Anonymously “polling” your students during class using audience-response technologies is a great way either to receive feedback about how well the class is following your lecture, or to find out where your students’ opinions may fall on a debatable issue before, during, and/or after a class discussion. [A short note on terminology: here we use the term “polling” to describe questions that students can answer with their own smartphones, laptops, or tablets (such as Learning Catalytics and Poll Everywhere).] Academic Technology for the FAS has an excellent page devoted to the clickers/polling software that they support, so this page will primarily discuss pedagogical uses of polling in class.
What Makes a Good Polling Question?
Generally, polling questions should focus on students’ conceptual understanding rather than their computational skills or factual memorization. Good questions typically allow students to practice applying a skill, or respond to the substance of an argument, that was just discussed in class. (That said, you may also want to use them prior to discussing a concept, as a way of testing students’ prior knowledge or preexisting assumptions.) Every time you teach your students a new skill or concept, you can always check to see if they are following along by asking a polling question that asks them to solve a problem or analyze data.
Many polling questions tend to be multiple-choice questions (MCQs), and the same rules describing good MCQs also govern polling questions:
- The question should be intelligible to everyone in the audience.
- The correct answer should be unequivocally correct.
- The “distractors” (the incorrect choices of the MCQ) should be unequivocally incorrect, but should be reasonable for students to choose if they have a misconception. If no students choose a particular distractor, it is not a good distractor.
True/False questions and Fill in the Blank questions can also make for excellent (and challenging) polling questions, and can lead to engaging discussions after the polling is over.
A classroom discussion following a multiple choice polling question should address both why the correct answer is correct and why the incorrect answers are incorrect, and prepare students to succeed in subsequent course work (problem sets, papers, exams, laboratories, etc.).
Best Practices: Incorporating Peer Instruction
Clicker questions can easily incorporate “peer instruction,” an evidence-based teaching approach pioneered by Eric Mazur.
To incorporate peer instruction, ask students to first answer a multiple-choice question individually. Once the students have all responded, then ask the students to take a few minutes to discuss their responses with their neighbors before answering again. Often you will see student responses shift towards the correct answer after they have a chance to discuss the question amongst themselves.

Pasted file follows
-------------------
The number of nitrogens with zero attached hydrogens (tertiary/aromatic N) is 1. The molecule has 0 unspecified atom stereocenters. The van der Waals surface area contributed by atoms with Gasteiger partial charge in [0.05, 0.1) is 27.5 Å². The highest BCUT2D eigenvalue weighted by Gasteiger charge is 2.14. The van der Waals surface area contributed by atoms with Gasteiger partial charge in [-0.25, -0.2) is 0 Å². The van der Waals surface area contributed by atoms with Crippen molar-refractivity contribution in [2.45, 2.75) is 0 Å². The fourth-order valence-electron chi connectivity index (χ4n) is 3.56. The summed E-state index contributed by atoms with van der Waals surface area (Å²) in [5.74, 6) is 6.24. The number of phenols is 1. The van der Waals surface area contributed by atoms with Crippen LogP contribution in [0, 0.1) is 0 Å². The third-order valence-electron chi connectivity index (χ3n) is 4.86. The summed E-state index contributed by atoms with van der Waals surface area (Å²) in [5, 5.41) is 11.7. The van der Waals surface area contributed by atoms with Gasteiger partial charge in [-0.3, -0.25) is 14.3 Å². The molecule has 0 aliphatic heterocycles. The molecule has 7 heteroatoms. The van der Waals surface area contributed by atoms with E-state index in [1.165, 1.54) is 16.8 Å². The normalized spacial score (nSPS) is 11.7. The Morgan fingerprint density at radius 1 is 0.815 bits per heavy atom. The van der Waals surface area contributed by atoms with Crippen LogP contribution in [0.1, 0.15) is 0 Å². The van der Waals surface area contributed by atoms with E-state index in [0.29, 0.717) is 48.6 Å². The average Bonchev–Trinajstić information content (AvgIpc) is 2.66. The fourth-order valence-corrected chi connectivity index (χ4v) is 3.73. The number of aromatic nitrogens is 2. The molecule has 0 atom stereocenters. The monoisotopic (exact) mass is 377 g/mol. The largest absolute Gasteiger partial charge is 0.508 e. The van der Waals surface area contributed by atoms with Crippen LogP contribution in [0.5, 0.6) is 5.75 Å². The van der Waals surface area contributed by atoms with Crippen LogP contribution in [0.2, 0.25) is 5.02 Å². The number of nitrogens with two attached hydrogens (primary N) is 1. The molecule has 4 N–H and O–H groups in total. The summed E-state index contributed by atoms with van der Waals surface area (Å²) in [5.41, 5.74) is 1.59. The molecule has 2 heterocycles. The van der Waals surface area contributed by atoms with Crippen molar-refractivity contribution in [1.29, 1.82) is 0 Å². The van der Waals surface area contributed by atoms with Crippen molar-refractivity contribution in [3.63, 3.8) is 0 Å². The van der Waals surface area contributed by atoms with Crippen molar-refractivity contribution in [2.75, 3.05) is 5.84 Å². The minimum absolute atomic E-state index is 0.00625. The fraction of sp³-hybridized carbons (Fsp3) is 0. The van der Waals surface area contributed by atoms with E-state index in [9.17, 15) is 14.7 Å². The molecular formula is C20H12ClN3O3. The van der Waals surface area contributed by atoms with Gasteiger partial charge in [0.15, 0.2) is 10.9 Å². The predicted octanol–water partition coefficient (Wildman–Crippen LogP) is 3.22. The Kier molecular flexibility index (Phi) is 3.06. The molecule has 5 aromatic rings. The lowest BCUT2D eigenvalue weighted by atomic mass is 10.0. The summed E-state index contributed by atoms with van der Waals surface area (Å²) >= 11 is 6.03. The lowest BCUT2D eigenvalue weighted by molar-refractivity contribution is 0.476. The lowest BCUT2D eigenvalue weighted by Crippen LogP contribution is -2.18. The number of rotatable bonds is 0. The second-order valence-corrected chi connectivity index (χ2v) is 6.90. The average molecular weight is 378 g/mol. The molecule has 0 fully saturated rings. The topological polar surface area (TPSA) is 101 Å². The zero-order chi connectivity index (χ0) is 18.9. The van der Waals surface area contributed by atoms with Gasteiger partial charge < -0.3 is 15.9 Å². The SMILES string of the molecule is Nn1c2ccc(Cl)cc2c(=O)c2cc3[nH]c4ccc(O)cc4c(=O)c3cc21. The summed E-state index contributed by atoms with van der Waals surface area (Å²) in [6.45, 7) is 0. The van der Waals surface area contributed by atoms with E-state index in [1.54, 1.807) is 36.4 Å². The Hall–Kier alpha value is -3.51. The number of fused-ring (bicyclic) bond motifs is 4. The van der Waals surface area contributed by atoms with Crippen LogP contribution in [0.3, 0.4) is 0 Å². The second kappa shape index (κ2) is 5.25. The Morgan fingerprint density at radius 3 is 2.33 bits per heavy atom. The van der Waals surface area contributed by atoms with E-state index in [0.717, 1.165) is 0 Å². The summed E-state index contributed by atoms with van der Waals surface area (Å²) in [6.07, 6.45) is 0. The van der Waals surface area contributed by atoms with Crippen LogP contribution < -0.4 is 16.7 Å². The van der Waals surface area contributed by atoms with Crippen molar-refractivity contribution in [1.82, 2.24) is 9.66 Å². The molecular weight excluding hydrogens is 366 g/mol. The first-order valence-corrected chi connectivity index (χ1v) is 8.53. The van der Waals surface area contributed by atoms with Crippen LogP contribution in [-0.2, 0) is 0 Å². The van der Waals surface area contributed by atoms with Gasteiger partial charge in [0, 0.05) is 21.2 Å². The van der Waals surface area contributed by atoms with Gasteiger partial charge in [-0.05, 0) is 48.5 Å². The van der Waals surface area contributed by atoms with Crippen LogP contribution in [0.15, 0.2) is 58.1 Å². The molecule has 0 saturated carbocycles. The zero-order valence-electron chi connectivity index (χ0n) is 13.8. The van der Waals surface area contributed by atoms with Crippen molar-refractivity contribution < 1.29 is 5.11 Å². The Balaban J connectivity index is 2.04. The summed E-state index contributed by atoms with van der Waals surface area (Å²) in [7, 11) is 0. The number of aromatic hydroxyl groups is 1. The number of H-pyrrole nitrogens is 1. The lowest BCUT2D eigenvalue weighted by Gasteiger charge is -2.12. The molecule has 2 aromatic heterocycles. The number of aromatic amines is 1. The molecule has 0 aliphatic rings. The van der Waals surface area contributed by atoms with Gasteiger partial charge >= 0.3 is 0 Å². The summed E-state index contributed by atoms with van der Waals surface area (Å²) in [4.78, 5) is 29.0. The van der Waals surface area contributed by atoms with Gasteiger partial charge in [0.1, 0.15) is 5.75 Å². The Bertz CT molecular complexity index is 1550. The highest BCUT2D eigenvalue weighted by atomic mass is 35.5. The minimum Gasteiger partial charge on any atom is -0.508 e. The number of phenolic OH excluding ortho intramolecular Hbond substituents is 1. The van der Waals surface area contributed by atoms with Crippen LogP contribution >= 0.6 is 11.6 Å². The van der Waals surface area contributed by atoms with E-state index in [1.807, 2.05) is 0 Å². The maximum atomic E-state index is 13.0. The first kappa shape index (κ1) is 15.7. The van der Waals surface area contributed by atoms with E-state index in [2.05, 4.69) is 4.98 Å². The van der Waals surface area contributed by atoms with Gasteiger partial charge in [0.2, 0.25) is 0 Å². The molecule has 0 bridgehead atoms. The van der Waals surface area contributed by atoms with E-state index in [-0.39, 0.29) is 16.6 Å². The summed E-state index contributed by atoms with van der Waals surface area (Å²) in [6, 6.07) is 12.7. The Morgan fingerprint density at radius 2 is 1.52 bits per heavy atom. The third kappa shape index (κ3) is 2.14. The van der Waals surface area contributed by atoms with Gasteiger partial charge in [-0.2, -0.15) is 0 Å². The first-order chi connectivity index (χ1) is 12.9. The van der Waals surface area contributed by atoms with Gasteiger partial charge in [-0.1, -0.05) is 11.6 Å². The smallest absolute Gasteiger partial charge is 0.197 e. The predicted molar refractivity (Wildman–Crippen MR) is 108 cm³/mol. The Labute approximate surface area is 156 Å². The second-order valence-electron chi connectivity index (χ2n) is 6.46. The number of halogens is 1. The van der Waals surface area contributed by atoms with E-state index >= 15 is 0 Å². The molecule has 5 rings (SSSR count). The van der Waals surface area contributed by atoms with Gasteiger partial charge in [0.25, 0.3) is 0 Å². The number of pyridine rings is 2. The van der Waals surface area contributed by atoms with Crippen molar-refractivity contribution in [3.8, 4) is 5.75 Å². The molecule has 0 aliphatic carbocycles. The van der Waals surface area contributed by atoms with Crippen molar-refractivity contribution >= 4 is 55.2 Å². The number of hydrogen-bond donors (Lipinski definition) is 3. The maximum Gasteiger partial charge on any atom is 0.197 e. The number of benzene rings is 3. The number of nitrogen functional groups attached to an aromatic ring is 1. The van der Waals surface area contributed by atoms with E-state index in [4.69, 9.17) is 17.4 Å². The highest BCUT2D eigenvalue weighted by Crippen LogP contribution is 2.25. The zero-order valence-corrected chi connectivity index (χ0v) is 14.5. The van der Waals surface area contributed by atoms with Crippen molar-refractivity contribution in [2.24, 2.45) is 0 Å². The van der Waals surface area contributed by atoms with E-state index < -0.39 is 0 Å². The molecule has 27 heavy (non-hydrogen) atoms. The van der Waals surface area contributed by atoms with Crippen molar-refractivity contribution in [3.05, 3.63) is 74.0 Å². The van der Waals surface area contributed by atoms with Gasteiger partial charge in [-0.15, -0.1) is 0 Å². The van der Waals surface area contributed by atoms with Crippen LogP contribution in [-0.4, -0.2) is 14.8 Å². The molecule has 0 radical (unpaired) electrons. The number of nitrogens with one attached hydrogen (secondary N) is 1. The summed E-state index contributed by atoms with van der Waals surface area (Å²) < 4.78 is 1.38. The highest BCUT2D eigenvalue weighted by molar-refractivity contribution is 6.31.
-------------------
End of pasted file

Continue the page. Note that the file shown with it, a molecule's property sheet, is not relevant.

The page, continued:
Classroom research shows that it is specifically the discussion between students about a question, and not clicker use by itself, which results in better overall conceptual learning. (See, for example, M.K. Smith et. al., "Why Peer Discussion Improves Student Performance on In-Class Concept Questions," Science 2 January 2009, 122–124.)
How Often Should I Ask Polling Questions?
Many classes ask 3-5 polling questions per 75 minute class. One strategy is to ask questions after you introduce each new concept or skill to make sure students are following along and can execute the skill or apply the new concept in a meaningful way. Another approach is to introduce a new topic with a clicker question to motivate the teaching and learning of the upcoming material.
Each question requires giving students 1–2 minutes to think about the question and then enter their answer. Providing students a chance to talk to their neighbors about the question and then enter their answers again can take another 5 minutes, if you have time. A final group discussion to confirm why the right answer is correct can also take a few minutes (or longer, depending on how complicated the question is)—all of which is to say that a polling question can easily take 5–10 minutes to execute, so you should plan accordingly.
An instructor can also use polling to have students indicate which topics are unclear to identify which points require further clarification, either in real-time or for the following class meeting. You can use either multiple choice questions or open response questions, in which students can type a text answer in response to a question like “What was the most important thing you learned today?” or “What topic from today’s class is still confusing to you?”
When Should Polling be Anonymous?
Polling questions tend to work best when all students in the classroom answer them, giving you an accurate sense of the level of understanding or the nature of the opinions held by all your students. While it can be great to hear in greater detail what a handful of your students are thinking, anonymous polling of the entire class creates a low-stakes way to hear from everyone—and particularly from those who may be reluctant to participate in a way that exposes their own understanding or preferences in an individually identifiable way.
Anonymity does not prevent you from counting your students’ responses towards the participation component of their course grade. Each of the types of polling technology supported by Academic Technology for the FAS can be uniquely coded to individual students, such that you can track a particular student’s answers throughout a semester. The “anonymity” simply means students’ names are not visible to their peers when the instructor displays the results of a poll during lecture.